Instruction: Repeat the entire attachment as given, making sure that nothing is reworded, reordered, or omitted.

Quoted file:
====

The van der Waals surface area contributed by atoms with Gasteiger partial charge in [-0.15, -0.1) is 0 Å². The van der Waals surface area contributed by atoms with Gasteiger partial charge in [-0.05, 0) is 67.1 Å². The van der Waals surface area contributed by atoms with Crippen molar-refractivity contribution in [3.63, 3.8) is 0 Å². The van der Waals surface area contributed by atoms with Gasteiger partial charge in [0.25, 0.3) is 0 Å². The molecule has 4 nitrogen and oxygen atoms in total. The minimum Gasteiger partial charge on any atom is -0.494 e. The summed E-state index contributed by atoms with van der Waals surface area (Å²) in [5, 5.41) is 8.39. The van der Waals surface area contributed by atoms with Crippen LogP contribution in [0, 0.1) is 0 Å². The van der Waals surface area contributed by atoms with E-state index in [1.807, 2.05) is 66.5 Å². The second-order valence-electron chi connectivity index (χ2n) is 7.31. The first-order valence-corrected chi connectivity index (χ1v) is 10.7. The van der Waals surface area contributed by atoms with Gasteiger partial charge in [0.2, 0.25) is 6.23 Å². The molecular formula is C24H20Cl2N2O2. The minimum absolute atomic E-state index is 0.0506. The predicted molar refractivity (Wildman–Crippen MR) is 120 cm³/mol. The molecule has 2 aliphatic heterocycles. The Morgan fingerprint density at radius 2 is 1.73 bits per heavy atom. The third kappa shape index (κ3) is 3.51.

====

The van der Waals surface area contributed by atoms with Gasteiger partial charge in [-0.15, -0.1) is 0 Å². The van der Waals surface area contributed by atoms with Gasteiger partial charge in [-0.05, 0) is 67.1 Å². The van der Waals surface area contributed by atoms with Crippen molar-refractivity contribution in [3.63, 3.8) is 0 Å². The van der Waals surface area contributed by atoms with Gasteiger partial charge in [0.25, 0.3) is 0 Å². The molecule has 4 nitrogen and oxygen atoms in total. The minimum Gasteiger partial charge on any atom is -0.494 e. The summed E-state index contributed by atoms with van der Waals surface area (Å²) in [5, 5.41) is 8.39. The van der Waals surface area contributed by atoms with Crippen LogP contribution in [0, 0.1) is 0 Å². The van der Waals surface area contributed by atoms with E-state index in [1.807, 2.05) is 66.5 Å². The second-order valence-electron chi connectivity index (χ2n) is 7.31. The first-order valence-corrected chi connectivity index (χ1v) is 10.7. The van der Waals surface area contributed by atoms with Gasteiger partial charge in [0.2, 0.25) is 6.23 Å². The molecular formula is C24H20Cl2N2O2. The minimum absolute atomic E-state index is 0.0506. The predicted molar refractivity (Wildman–Crippen MR) is 120 cm³/mol. The molecule has 2 aliphatic heterocycles. The Morgan fingerprint density at radius 2 is 1.73 bits per heavy atom. The third kappa shape index (κ3) is 3.51.